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A progressive writer, visionary, a social thinker, a philosopher, an educationist - Rabindranath Tagore was a polymath. And it is this vastness that fascinated author Radha Chakravarty to take translate Tagore’s writings from Bengali to English.
As of today, Chakravarty is credited with translating eight works of the Nobel Laureate including “Essential Tagore” (with two others), “Gora”, “Boyhood Days”, “Chokher Bali”, “Farewell Song: Shesher Kabita”, “The Land of Cards: Stories, Poems and Plays for Children” and others.
Chakravarty had no formal training in Bengali. Her father had a transferable job which took her to different parts of India apart from West Bengal.
“But Tagore always remained as an influence at our home, no matter where we were. It was my grandfather who used to read out stories of his, that is how I started knowing about him,” Chakravarty, a Professor of Comparative Literature and Translation Studies in Delhi’s Ambedkar University, told IANS.
Chakravarty, the wife of former Indian High Commissioner to Bangladesh Pinak Ranjan Chakravarty, recollected her first encounter with Tagore’s writing was “Sahaj Path”. However, it was “Kabuliwalah” that drew her closer to the writer.
“I couldn’t realise how and when Tagore became a part of my life. I started reading more and more of his writings. What captivated me more was his choice of simple language and clarity in thought and approach,” she said.
But what really made Tagore a part of her life was the emancipation of women in the 19th century that reflected in his writing, which was not so prominent in the works of other writers, Chakravarty explained.
“His characters - be it Binodini of “Chokher Baali” or Labanya of “Sesher Kobita”, all had a distinct identity who tried to break societal norms and stood up for their freedom of expression, they had a question in their mind, they were rebels in their own way,” she noted.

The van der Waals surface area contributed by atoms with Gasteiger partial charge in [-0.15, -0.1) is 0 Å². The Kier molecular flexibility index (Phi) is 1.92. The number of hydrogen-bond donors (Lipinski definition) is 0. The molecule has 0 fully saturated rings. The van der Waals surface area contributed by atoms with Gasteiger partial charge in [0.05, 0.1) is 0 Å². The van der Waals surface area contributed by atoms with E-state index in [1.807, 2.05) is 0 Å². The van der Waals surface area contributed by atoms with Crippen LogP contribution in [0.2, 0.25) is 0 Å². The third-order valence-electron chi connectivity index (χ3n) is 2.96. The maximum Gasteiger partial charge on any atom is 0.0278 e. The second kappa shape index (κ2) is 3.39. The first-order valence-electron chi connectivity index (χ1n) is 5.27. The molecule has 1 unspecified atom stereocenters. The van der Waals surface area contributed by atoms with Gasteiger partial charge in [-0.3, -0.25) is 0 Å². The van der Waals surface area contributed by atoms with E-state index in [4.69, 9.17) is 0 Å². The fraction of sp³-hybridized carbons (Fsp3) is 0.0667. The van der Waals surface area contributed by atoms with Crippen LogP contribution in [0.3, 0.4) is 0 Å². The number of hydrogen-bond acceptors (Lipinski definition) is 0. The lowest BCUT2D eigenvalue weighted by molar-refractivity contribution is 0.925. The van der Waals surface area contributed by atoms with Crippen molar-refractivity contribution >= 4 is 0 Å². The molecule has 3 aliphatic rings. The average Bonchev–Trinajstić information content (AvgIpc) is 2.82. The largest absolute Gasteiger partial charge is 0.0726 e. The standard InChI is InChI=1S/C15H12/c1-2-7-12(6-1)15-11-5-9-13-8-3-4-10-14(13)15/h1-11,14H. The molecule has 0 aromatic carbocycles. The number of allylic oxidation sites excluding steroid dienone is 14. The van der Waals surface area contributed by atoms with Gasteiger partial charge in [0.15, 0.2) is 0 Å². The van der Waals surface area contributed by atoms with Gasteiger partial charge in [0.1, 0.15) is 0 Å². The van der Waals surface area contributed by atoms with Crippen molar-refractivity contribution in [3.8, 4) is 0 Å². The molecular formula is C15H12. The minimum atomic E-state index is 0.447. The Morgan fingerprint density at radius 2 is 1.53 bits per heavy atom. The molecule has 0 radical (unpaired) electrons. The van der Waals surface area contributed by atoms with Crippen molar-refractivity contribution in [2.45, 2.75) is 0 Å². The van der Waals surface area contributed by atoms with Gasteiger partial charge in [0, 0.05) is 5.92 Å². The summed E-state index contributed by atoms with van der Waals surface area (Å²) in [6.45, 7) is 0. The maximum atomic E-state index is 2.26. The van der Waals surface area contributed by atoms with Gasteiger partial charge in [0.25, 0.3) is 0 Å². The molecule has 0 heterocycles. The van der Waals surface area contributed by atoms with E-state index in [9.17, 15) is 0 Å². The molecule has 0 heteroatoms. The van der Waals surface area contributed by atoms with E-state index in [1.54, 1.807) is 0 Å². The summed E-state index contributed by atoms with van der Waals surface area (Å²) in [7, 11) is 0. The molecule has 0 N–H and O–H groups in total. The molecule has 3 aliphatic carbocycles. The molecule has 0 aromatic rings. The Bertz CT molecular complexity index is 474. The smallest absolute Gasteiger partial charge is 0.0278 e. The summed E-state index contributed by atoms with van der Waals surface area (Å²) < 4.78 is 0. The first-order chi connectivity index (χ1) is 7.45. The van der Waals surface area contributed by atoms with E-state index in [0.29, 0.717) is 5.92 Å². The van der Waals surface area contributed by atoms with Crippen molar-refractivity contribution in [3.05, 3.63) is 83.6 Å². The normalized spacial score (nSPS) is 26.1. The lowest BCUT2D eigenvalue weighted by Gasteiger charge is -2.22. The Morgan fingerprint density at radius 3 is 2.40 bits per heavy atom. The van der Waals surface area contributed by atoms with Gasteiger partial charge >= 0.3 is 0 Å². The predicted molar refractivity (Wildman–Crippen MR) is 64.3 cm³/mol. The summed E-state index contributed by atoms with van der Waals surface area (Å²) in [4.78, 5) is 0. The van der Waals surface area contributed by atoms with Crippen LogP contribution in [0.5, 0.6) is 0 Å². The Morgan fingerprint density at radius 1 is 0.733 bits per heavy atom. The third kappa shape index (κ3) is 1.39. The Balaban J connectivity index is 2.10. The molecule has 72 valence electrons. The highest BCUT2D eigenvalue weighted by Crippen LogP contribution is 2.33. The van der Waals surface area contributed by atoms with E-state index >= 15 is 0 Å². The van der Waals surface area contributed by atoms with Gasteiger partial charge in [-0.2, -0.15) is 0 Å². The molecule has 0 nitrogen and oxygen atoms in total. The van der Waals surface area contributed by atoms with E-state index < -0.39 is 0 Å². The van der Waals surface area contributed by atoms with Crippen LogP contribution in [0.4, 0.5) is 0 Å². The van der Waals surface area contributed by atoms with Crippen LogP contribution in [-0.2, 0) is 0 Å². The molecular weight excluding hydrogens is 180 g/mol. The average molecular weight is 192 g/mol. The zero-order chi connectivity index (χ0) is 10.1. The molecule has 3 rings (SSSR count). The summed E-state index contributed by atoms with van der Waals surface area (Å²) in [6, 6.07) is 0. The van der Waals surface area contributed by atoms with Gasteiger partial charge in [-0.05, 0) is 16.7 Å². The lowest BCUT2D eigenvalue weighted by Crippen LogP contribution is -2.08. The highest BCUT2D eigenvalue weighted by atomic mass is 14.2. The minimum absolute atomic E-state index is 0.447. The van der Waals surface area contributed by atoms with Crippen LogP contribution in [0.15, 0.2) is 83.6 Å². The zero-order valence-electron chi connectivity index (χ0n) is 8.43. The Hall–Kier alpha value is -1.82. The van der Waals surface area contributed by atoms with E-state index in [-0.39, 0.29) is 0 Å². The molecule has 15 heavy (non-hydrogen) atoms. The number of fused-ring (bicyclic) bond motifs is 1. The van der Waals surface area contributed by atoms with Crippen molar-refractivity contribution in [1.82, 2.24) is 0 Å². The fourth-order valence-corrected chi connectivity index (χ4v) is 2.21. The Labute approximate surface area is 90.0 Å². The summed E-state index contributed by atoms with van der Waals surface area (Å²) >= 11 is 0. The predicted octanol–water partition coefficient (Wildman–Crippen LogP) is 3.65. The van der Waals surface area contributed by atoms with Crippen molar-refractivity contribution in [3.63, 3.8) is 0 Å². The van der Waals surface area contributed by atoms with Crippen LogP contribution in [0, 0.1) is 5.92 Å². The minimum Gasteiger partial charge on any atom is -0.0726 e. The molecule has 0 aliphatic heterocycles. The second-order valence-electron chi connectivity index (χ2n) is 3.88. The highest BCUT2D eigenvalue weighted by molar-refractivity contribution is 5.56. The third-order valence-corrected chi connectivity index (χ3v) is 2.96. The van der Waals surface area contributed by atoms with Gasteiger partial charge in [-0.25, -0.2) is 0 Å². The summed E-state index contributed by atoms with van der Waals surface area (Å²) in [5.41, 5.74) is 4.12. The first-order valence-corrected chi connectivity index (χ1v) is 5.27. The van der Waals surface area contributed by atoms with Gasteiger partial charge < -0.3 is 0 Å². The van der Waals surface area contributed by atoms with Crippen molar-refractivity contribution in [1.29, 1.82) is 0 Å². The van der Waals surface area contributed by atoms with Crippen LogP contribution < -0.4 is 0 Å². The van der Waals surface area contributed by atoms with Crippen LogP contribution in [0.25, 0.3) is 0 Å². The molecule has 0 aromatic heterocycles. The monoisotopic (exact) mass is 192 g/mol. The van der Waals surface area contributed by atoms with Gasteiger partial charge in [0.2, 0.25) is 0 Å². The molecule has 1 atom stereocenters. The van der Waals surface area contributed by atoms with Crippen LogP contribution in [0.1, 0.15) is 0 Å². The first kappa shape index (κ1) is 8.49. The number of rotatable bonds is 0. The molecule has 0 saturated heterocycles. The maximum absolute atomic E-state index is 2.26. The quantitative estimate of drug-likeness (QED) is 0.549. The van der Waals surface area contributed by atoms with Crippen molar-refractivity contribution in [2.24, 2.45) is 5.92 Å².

However, it was not Tagore that Chakravarty translated first.
“While teaching English literature in Delhi University I was simultaneously doing research work on many other Indian literary figures. I was approached by an upcoming publishing house to do a translation. And the first book happened which was a compilation of the works of 20 contemporary authors,” she said.
“Chokher Bali” was her first translation of a Tagore work and what appealed her to take it up was the enigmatic personality of female protagonist, Binodini.
“The character has multiple layers in her. The book was far ahead of time. The characters challenged the convention and family bounds. This further inspired me to take up his works and translate,” she stated.
Talking about translation, Chakravarty said that it acts as a major medium in strengthening cross-cultural bonds, adding that the scenario in the literary space has changed quite a lot compared to what it was a few years ago.
“Now the publishers are welcoming it, which earlier was not there. The publishing houses would never show much eagerness in printing a translated work; it would take quite some effort to convince them, but now it is changing,” she added.
While translations on the one hand take regional literature to the world, Chakravarty highlighted on the several factors that need to be considered before taking up a literary work, particularly maintaining the ethos and values of the original writing.
“The time period of a book matters lot. The book talks about a scenario which existed in 19th or 20th century but the translated work will be read by 21st century readers. Therefore, the language has to be simple which can connect to the contemporary readers,” she explained.
Chakravarty pointed out that a linguistic barrier will always exist when it comes to translating from one language to English or from any other vernacular language, adding that translation is interpretation rather than mechanical transformation.
“Translating certain terms is often difficult like some expressions or words associated with culture or traditions which don’t have any alternative. There is a dilemma on how to put that in English. This is often pretty time-consuming,” she commented.
Although the non-translated words are always defined in summary, Chakravarty added that the certain original words bring in a different flavour to the translation.
“If something is left unexplained it adds mystery and generates curiosity among the readers to know what that particular word would mean. It pushes your imagination and in the process one gets a chance to learn a new word as well,” she said. (IANS)